I've been reading TONS lately and I'm really enjoying it. Not classics, just whatever I feel like reading. That's been the good thing about my writing muse taking an extended vacation - I've enjoyed getting back to me reading habit. Always happy with my nose in a book. :)
    Take care my friend!

    ReplyDelete
  6. I'm glad you're feeling better! Classics do have some masterful writing in them, but they can also be exhausting to read - especially Canterbury Tales. I love reading to celebrate but also to see what other people have done with language.
    Thanks for sharing, Michael!

    ReplyDelete
  7. Oh, the classics are a favorite pastime of mine! I think I know P&P, WH, & Emma by heart. I could also include Dracula and Frankenstein with these. I find reading frees my mind. Ooh, you’re reading CT! Love. Another tomb is The Count of Monte Cristo. And I actually read the entire thing. Phew... so glad you’re doing well.

    ReplyDelete
  8. I have a bunch of the classics on my shelf. Haven't opened one for a while, but I should take your advice. Glad ideas are coming your way again.

    ReplyDelete
  9. Glad you're feeling better. I used to read classics as a teen. I did not like the descriptions though the stories were good. I'm back into reading too but need a faster paced story.

    ReplyDelete
  10. I wonder how what I receive as submissions would compare to those classics.

    I'm so glad you are feeling better.

    ReplyDelete
  11. One of my favourite classics (albeit a more modern one) is Anne of Green Gables, but I've also enjoyed picking up Shakespeare & Chaucer a time or 2!

    ReplyDelete
  12. Hi Michael - well done is all I can say - that is good news and yes I understand there's lots to learn from reading ... if we don't read - who will buy our books? Good to hear things are slowly working themselves out for you - take care and cheers to you and Hamlet - Hilary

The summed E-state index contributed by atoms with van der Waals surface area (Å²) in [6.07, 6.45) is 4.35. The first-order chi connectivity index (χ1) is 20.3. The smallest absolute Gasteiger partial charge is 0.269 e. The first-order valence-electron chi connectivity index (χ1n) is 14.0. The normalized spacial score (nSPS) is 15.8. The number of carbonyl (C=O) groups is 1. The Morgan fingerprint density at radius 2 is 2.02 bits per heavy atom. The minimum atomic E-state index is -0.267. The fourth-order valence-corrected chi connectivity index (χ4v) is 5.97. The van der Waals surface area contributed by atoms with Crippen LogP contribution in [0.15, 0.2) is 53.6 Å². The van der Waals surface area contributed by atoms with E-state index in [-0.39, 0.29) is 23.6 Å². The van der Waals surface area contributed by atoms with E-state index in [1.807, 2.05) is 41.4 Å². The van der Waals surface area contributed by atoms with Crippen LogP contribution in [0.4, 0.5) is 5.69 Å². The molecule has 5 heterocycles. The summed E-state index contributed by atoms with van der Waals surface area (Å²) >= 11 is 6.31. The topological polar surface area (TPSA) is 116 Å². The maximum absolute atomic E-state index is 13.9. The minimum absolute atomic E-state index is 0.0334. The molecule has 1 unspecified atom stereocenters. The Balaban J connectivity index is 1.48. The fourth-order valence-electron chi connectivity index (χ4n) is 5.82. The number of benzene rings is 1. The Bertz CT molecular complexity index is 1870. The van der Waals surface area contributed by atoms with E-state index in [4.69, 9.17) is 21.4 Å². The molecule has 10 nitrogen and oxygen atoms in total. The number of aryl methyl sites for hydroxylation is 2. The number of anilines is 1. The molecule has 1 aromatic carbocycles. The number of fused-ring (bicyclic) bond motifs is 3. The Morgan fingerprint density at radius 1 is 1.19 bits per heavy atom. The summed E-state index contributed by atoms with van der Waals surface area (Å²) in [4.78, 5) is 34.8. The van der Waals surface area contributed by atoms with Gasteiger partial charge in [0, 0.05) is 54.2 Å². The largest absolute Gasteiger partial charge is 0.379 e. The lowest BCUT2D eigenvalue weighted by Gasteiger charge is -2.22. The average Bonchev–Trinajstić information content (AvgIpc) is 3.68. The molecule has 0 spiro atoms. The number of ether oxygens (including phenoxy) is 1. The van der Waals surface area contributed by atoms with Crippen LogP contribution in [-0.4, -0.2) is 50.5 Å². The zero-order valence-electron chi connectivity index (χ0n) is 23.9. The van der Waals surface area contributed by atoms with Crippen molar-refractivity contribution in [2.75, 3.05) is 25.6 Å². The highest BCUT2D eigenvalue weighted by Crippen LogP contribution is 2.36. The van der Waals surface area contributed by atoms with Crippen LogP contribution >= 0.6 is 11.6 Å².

ReplyDelete
  13. Love me some classics. Jane Eyre is one of my favorites! Glad your feeling better, certainly you sound more upbeat.

    ReplyDelete
  14. Reading is a great way to fill the creative well. You can't write when it's empty. I don't have the patience to slog through some of the classics. I have to admit, I loved Jane Eyre. Hang in there. Lucky you to be where it's warm.

    ReplyDelete
  15. You make a great point about older writing and not having the TV and internet, etc. The description was needed to bring people to the place. Nowadays, we, of the most part, all have a pretty good idea of what everything looks like.

    ReplyDelete
  16. I read Cider House Rules not long ago, and about drowned in all the description. And long off-shoots from the actual story. But I was glad I stuck with it. It does help me as a writer to know how much of that I can endure when I'm reading so I can gauge how much to cut in my writing. I am frequently impressed with the depth of story plots and characters in the classics. I like how they use words to draw imagery and emotion, not actions (hair flipping, blood running hot and cold).

    ReplyDelete
  17. We are in the shorter attention span culture sadly. Yet, a well-told story can still rivet the mind. In THE SILENT HOUR, a wonderfully etched mystery, by Michael Koryta -- the description by a convicted murderer of a strange house built underground and the haunted woman who had it constructed is something that leaves you breathless.

    I read poetry and prose of my favorite modern authors to jump start me -- though, like you, I have not written as much lately. :-)

    ReplyDelete
  18. I had writer's block for 2 years, but it was due to stress. That wasn't fun. Reading was my escape, though. Still is!

    ReplyDelete